Sailing yacht manoeuvres covers the procedures of the tack and gybe. These manoeuvres are the same for sailing yachts as for dinghies but the sail handling equipment is different and the manoeuvres take longer, as a sailing yacht reacts slower than a dinghy. A sailing yacht is much larger and heavier, therefore subject to more power in the sails and greater loads on the sheets.
Boat winches are be used to sheet in the headsail, as forces are greater than what a man can handle. A sailing yacht with [ self-tailing boat winches ] can be operated by a single crew member, but an ordinary boat winch needs a crew member to turn the winch and another to do the tailing. Tailing is the act of looping the sheet or halyard around the boat winch, and pulling the end of the sheet while the winch is being turned.
With self-tailing boat winches, only one crew member is only needed to sheet in the jib after tacking. The sheet is fed into the self-tailing groove on the top of the winch, then winding the winch handle sheets the jib sheet home.
Before beginning to tack, the yacht should be sailing fast and not too close to the wind.
This allows the momentum of the boat to complete the [ tack ] . Prepare to tack by sailing on a [ close-hauled course ] with the skipper ensuring that the new course is clear.
With enough crew members, it is best to have one manning each jib sheet boat winch; otherwise, a single crew must prepare the new winch before releasing the old jib sheet. Members of the crew should make sure they know how the helmsman likes to perform the tack and the skipper should brief the crew beforehand to avoid confusion.
The helmsman should slow down the turn once the bow has passed through the wind, giving the crew time to sheet in the jib before it fills with wind. The helmsman should be careful and considerate as the yacht may turn too far on the new tack, making it more difficult for the crew to sheet in the jib when full of wind.
When gybing a yacht, the aim is to turn the stern through the wind safely and smoothly. Gybing a sailing yacht is less complicated than gybing a small dinghy. The larger boat is inherently more stable, but the gear on a sailing yacht is heavier requiring more control of the boom through a gybe. This is because the sails remain full when crossing with some force to the other side of the boat.
Prepare to gybe by sailing on a run and in strong winds with the boom pulled in tight to prevent it sweeping across the boat with the potential to cause damage or injury. On larger sailing yachts the mainsheet is winched in, except in light winds.
Downwind performance can be improved by using a cruising chute, a poled-out headsail or spinnaker. Cruising chutes or poled out headsails are preferable for family sailing yachts as they are much easier to handle than spinnakers.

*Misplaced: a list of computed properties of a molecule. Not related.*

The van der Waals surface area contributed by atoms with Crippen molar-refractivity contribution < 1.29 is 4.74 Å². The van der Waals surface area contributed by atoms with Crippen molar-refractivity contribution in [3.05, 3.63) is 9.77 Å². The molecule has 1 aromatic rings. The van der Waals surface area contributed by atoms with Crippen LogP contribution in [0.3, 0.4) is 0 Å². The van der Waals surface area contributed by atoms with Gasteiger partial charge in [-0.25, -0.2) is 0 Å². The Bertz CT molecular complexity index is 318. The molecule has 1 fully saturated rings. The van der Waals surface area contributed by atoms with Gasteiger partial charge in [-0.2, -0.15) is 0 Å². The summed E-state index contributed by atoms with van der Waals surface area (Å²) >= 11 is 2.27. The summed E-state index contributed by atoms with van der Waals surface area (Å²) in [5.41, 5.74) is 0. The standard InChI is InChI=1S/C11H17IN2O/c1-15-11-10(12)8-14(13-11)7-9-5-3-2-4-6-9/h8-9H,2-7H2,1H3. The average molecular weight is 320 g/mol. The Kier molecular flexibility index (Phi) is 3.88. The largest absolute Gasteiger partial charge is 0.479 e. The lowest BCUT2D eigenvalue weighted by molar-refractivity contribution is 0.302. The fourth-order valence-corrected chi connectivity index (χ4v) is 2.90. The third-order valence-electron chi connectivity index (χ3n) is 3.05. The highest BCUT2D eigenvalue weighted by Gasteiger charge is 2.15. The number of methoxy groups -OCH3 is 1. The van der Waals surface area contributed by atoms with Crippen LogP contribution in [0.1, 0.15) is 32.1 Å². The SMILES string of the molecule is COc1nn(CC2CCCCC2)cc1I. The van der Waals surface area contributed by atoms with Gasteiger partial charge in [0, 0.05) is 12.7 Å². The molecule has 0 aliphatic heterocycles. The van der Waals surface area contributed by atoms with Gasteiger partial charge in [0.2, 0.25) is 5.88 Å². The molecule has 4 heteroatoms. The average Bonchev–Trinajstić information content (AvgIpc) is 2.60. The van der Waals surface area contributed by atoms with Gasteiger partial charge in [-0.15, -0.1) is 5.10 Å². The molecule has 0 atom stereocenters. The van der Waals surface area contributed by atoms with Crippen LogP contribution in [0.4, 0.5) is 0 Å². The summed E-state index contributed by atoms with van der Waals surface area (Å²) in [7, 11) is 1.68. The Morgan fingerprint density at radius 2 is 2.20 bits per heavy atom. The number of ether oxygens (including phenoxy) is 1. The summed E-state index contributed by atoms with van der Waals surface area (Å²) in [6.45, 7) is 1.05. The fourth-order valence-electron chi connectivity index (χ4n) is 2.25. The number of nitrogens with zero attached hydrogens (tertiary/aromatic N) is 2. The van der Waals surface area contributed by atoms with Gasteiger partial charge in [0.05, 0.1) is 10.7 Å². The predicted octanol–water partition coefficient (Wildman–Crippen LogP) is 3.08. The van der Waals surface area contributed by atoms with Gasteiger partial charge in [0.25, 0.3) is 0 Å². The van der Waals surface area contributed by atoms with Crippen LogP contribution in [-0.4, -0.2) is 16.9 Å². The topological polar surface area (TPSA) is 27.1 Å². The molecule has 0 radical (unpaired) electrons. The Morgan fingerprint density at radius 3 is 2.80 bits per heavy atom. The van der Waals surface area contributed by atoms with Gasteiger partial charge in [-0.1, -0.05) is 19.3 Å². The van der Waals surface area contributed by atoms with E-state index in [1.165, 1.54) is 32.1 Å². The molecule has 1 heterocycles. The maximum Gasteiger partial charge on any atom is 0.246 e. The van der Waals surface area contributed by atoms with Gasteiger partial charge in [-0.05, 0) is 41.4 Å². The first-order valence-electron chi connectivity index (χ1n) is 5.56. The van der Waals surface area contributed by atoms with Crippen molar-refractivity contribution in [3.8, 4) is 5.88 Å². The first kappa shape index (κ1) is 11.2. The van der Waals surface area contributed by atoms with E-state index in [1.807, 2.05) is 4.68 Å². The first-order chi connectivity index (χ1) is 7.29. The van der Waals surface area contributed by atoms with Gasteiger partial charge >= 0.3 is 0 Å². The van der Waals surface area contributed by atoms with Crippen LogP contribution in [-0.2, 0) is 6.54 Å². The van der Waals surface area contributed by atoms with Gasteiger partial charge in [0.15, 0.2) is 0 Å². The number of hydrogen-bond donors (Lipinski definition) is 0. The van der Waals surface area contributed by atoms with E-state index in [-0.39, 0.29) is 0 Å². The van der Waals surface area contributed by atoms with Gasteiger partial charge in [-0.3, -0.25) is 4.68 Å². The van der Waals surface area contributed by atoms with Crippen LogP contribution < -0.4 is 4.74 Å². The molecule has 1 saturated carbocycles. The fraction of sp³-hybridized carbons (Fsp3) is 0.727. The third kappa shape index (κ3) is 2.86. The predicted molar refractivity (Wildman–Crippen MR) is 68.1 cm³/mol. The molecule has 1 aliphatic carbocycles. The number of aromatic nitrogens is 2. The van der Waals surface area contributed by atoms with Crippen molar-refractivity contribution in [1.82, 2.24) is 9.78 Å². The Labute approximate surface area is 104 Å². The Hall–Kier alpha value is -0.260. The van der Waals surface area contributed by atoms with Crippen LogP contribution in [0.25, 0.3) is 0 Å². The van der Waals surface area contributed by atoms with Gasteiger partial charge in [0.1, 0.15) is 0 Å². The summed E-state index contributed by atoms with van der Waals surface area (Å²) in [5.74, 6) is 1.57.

The Sail Trim Sailing Simulator is an interactive application to understand the sail trim principles to be applied for efficient sailing.
With a gennaker or an asymmetric spinnaker, the tack is fixed to the bow or bowsprit, with only the sheet needing adjustment. A conventional spinnaker is more intricate, as both the guy and sheet are adjusted to trim the sail.
To maintain performance, the sheet on all downwind sails is constantly adjusted to keep the sail eased to the maximum without it collapsing. Well-cut downwind sails are eased until they curl at the luff indicating the sail is perfectly trimmed. Easing more sheet, the sail collapses and it will be necessary to pull the sheet in briskly before the sail fills again.
Once filled, ease out the sheet that has been pulled in because the sail will be over-trimmed, slowing and heeling the sailing yacht making it harder to steer and leading to a broach in stronger winds. If the crew does not wish to constantly play the sheet, the sheet should be slightly over trimmed and then cleated.
Racing crews use a dip pole gybe where the pole remains attached to the mast. When the pole is eased forward and dipped to the deck, the foredeck crew releases the old guy and inserts the new one, then the pole is hoisted again meanwhile the mainsail is gybed during the manoeuvre.
In moderate to strong winds, most sailing yachts avoid using additional downwind sails, but sail downwind under mainsail and a headsail. If the mainsail and headsail are set incorrectly, a rolling motion sailing downwind occurs.
If the wind is too strong for a spinnaker, pole the headsail out to windward when on a run or broad reach to add speed and reduce rolling.
A spinnaker broach occurs when the sailing yacht is sailing under a downwind sail in moderate to strong winds. Avoid a broach by reducing sail area in good time in moderate to strong winds.
A spinnaker broach happens when the boat is under pressure and turning forces develop overcoming the effect of the rudder. It is likely to occur in large waves, when the boat becomes unbalanced and the helmsman loses control of the boat's direction, with the boat spinning round towards the wind and heeling violently.
In moderate winds, a broach occurs when sailing on a reach under spinnaker with the sheet pulled in excessively, causing the sailing yacht to slow down and heel, indicating the first signs of a broach. If a rising wind threatens a broach, drop the spinnaker and sail under mainsail and headsail.
To regain control of a sailing yacht, that has broached violently under spinnaker with beam-on to the strong wind and the boom end in the water, let go of the boom vang and spinnaker sheet.